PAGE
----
How Virginia Gun Laws Compare to Tennessee

By: Stephen McLamb
By: Stephen McLamb

Knoxville (WVLT) - Following Monday's shooting in Virginia, we're asking just how gun laws in Tennessee compare with those in Virginia.

A lot of questions about the law are being raised as CBS News has learned the shooter purchased his 9 millimeter Glock semiautomatic from a Roanoke, Virginia gun shop just 36 days ago.

"I think we do need stronger law, somehow to keep a guy like him who was over here on a permit or whatever you call it from getting a gun," says gun owner Ron Valdes.

As a lot of people including gun owners wonder how the Virginia Tech shooter got his weapon, gun laws in Tennessee and other states shown in blue are stronger than many states.

"The permitting system is the answer that many people had asked for years," says Maryville Police Captain John McCoulloch.

Both Tennessee and Virginia have tougher gun laws compared to many states.

But unlike Virginia according to the Brady Campaign website, Tennessee's permit system mandates a gun safety course.

"The individual be trained in the correct laws and use of the firearm," says Capt. McCoulloch

Violators of the Tennessee gun carry permit laws also face very stiff penalties.

"Can cause the revocation of the permit, forfeiture of the firearm to the seizing agency, and loss of permit privileges for life," says McCoulloch.

"The state of Tennessee has very good laws on the books," says Jess Hatmaker, from Guns & More.

But some people also feel that laws are not the cure all.

"Not saying that there's not crazy people out there who will find a way to hurt other people if given the chance, because there are," Hatmaker says.

McCoulloch says there are federal laws governing firearms but states also set their own standards.

For instance, Tennessee also has laws on the books that some other states don't have which prohibit intoxicated people from possessing a weapon.


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  • by Jill Location: Sevierville on Apr 20, 2007 at 04:19 PM
    I had to call the sheriffs dept. the other day because of a firearm issue, I am a retired police officer from Florida and I was shocked at the response that I recieved regarding discharging a firearm in a residential neighborhood. My neighborhood is spread out, we have anywhere from 1 to about 3 acres of land for each house still lots of houses. Kids were going in their backyard about an acre away from mine and shooting guns, I am pretty sure a bullet will travel further then that. So I called the sheriffs dept. and was told that there could be nothing done since they were in their own yard. I wonder what would happen if these boys accidentally shot one of my family members while we were outside would that be ok as long as they were on their own property. I don't think you should be shooting a fiream in a residential nieghborhood.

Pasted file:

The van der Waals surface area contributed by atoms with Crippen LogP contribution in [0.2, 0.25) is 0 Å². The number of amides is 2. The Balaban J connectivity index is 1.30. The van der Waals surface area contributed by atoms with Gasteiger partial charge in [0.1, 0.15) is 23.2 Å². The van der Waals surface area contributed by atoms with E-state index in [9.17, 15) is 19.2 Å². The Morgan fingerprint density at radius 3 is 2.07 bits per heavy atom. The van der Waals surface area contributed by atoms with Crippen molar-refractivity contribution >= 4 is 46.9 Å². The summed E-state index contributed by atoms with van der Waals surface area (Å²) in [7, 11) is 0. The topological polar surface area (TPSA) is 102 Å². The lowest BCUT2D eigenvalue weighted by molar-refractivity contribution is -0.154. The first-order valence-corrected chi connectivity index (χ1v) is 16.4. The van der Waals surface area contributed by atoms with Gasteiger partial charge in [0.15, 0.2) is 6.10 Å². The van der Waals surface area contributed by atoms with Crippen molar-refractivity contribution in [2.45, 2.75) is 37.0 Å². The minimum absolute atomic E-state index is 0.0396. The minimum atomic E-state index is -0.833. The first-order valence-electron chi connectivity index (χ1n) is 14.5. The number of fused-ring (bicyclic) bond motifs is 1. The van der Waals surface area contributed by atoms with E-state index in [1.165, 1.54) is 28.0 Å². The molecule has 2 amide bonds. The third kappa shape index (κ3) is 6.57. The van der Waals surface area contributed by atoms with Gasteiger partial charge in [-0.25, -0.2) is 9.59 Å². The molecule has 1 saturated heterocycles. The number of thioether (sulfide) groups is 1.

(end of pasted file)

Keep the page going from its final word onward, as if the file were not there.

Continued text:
• by Eddie Location: Friendsville on Apr 19, 2007 at 10:59 AM
    Our courts had him. He was deemed a danger to others and himself in 2005. A judge's abilities are supposed to include the ability to rationalize. If we cannot depend upon the courts for protection, especially in cases such as these, there is no solution. As for the idealists who feel that a gun is the ultimate, easy-access destructive device, remember April 19, 1995, Oklahoma City. 168 people died from a concoction of fertilizer and diesel. Obviously, from the VA Tech bomb threats, this mad man had contemplated using a bomb. How do you regulate fertilizer and diesel?
  • by GD Location: Knoxville on Apr 18, 2007 at 12:57 PM
    I believe that to focus on the gun is taking focus off the real issue which is a troubled young man. No one blamed the airplanes as the cause of the 911 tragedy. No one blames the car when a drunk driver kills an innocent family. I own a gun for the protection of myself and my family. If it is ever used against an individual, it will be used in our defense during a life-threatening situation. I choose to be a responsibile gunowner. Please do not take away my Second Amendment rights.
  • by JERRY H. RAY USN RET. Location: RUTLEDGE on Apr 18, 2007 at 08:09 AM
    NO AMOUNT OF LAWS OR LEGISLATION WILL STOP SOMEONE WITH A CRIMINAL INTENT FROM CARRYING IT OUT.WHETHER IT BE WITH GUN, KNIFE BALL BAT OR AUTOMOBILE...LOOK AT ALL THE DRUNK DRIVING LAWS WE HAVE AND STILL WE HAVE PEOPLE GETTING CHARGED WITH THEIR 5TH, 8TH AND 13TH OFFENSE. LAWS AND ENFORCEMENT ISN'T THE PROBLEM OUR JUDICIAL SYSTEM IS THE PROBLEM... CRIMES LIKE THE ONE JUST COMMITED IN VIRGINIA AND JACKSBORO ARE ALMOST ALWAYS IMPOSSIBLE TO STOP BECAUSE THEY ARE USUALLY PERFORMED BY SOME ONE WITHOUT A RECORD OF VIOLENCE.MORE THAN 50,000 PEOPLE A YEAR ARE KILLED ON THE NATIONS HIGHWAYS AND YET NOTHING IS DONE ABOUT THAT EXCEPT WRINGING HANDS AND PASSING LAWS. THE LAWS ARE ON THE BOOKS AND TENNESSEE HAS SOME OF THE BEST GUN LAWS AND AUTOMOBILE LAWS ON RECORD NOW ITS UP TO THE JUDGES TO SEE THAT WHEN APPREHENDED THE PERPS ARE KEPT OFF THE STREETS..
  • by Rodney Location: White Pine on Apr 17, 2007 at 11:24 PM
    VT elected to make carrying a gun illegal on it's campus. So even students who have legal carry permits could not defend themselves against any terroist, rapist or crazy person. VT is to blame for the high number of deaths. If legally armed students had been allowed to carry, odds are the shooter would have been stopped before he could have killed as many as he did.

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